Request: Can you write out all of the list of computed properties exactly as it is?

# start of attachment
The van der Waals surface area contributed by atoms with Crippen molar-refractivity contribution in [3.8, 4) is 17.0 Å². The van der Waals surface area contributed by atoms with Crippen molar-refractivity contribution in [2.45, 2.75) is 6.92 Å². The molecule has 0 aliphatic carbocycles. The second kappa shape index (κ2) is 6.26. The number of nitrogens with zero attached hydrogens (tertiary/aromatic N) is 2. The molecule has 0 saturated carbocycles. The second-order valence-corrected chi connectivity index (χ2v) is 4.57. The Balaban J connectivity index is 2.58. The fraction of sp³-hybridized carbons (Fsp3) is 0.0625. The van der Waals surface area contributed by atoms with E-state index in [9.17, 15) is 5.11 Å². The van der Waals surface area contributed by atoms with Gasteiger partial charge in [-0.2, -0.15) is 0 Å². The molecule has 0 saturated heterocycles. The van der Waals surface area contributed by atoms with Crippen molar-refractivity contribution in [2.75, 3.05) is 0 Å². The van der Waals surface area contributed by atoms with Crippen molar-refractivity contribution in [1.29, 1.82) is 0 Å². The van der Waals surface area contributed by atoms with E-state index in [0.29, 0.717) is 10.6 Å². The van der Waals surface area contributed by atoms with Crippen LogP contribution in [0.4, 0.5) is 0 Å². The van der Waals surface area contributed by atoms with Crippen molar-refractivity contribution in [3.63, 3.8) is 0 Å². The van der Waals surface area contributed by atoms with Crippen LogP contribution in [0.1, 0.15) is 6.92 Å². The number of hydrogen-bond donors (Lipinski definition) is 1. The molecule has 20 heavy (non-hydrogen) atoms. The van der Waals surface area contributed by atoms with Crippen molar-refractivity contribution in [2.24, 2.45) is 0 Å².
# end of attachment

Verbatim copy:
The van der Waals surface area contributed by atoms with Crippen molar-refractivity contribution in [3.8, 4) is 17.0 Å². The van der Waals surface area contributed by atoms with Crippen molar-refractivity contribution in [2.45, 2.75) is 6.92 Å². The molecule has 0 aliphatic carbocycles. The second kappa shape index (κ2) is 6.26. The number of nitrogens with zero attached hydrogens (tertiary/aromatic N) is 2. The molecule has 0 saturated carbocycles. The second-order valence-corrected chi connectivity index (χ2v) is 4.57. The Balaban J connectivity index is 2.58. The fraction of sp³-hybridized carbons (Fsp3) is 0.0625. The van der Waals surface area contributed by atoms with E-state index in [9.17, 15) is 5.11 Å². The van der Waals surface area contributed by atoms with Gasteiger partial charge in [-0.2, -0.15) is 0 Å². The molecule has 0 saturated heterocycles. The van der Waals surface area contributed by atoms with Crippen molar-refractivity contribution in [2.75, 3.05) is 0 Å². The van der Waals surface area contributed by atoms with Crippen molar-refractivity contribution in [1.29, 1.82) is 0 Å². The van der Waals surface area contributed by atoms with E-state index in [0.29, 0.717) is 10.6 Å². The van der Waals surface area contributed by atoms with Crippen LogP contribution in [0.4, 0.5) is 0 Å². The van der Waals surface area contributed by atoms with Crippen molar-refractivity contribution in [3.63, 3.8) is 0 Å². The van der Waals surface area contributed by atoms with Crippen LogP contribution in [0.1, 0.15) is 6.92 Å². The number of hydrogen-bond donors (Lipinski definition) is 1. The molecule has 20 heavy (non-hydrogen) atoms. The van der Waals surface area contributed by atoms with Crippen molar-refractivity contribution in [2.24, 2.45) is 0 Å².